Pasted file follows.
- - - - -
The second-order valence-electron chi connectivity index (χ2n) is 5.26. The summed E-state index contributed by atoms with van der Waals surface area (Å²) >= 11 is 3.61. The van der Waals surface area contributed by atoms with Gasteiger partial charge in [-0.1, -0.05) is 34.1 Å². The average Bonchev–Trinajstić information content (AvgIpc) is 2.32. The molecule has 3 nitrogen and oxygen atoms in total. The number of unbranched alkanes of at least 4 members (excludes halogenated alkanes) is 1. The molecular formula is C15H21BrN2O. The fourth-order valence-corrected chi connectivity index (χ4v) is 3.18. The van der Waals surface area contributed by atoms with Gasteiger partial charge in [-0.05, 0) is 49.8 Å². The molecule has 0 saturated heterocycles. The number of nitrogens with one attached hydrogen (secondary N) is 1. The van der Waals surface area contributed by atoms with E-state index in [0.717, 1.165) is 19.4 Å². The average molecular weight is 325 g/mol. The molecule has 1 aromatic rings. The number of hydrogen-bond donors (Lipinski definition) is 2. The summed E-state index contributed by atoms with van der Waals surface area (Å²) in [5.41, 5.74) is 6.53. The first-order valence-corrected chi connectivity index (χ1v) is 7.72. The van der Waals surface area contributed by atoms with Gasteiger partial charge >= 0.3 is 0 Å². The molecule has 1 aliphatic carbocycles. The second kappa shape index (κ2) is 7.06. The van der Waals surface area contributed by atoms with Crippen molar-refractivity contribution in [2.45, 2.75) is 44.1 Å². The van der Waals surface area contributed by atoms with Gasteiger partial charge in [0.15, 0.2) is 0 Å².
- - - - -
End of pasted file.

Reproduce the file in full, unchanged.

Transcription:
The second-order valence-electron chi connectivity index (χ2n) is 5.26. The summed E-state index contributed by atoms with van der Waals surface area (Å²) >= 11 is 3.61. The van der Waals surface area contributed by atoms with Gasteiger partial charge in [-0.1, -0.05) is 34.1 Å². The average Bonchev–Trinajstić information content (AvgIpc) is 2.32. The molecule has 3 nitrogen and oxygen atoms in total. The number of unbranched alkanes of at least 4 members (excludes halogenated alkanes) is 1. The molecular formula is C15H21BrN2O. The fourth-order valence-corrected chi connectivity index (χ4v) is 3.18. The van der Waals surface area contributed by atoms with Gasteiger partial charge in [-0.05, 0) is 49.8 Å². The molecule has 0 saturated heterocycles. The number of nitrogens with one attached hydrogen (secondary N) is 1. The van der Waals surface area contributed by atoms with E-state index in [0.717, 1.165) is 19.4 Å². The average molecular weight is 325 g/mol. The molecule has 1 aromatic rings. The number of hydrogen-bond donors (Lipinski definition) is 2. The summed E-state index contributed by atoms with van der Waals surface area (Å²) in [5.41, 5.74) is 6.53. The first-order valence-corrected chi connectivity index (χ1v) is 7.72. The van der Waals surface area contributed by atoms with Gasteiger partial charge >= 0.3 is 0 Å². The molecule has 1 aliphatic carbocycles. The second kappa shape index (κ2) is 7.06. The van der Waals surface area contributed by atoms with Crippen molar-refractivity contribution in [2.45, 2.75) is 44.1 Å². The van der Waals surface area contributed by atoms with Gasteiger partial charge in [0.15, 0.2) is 0 Å².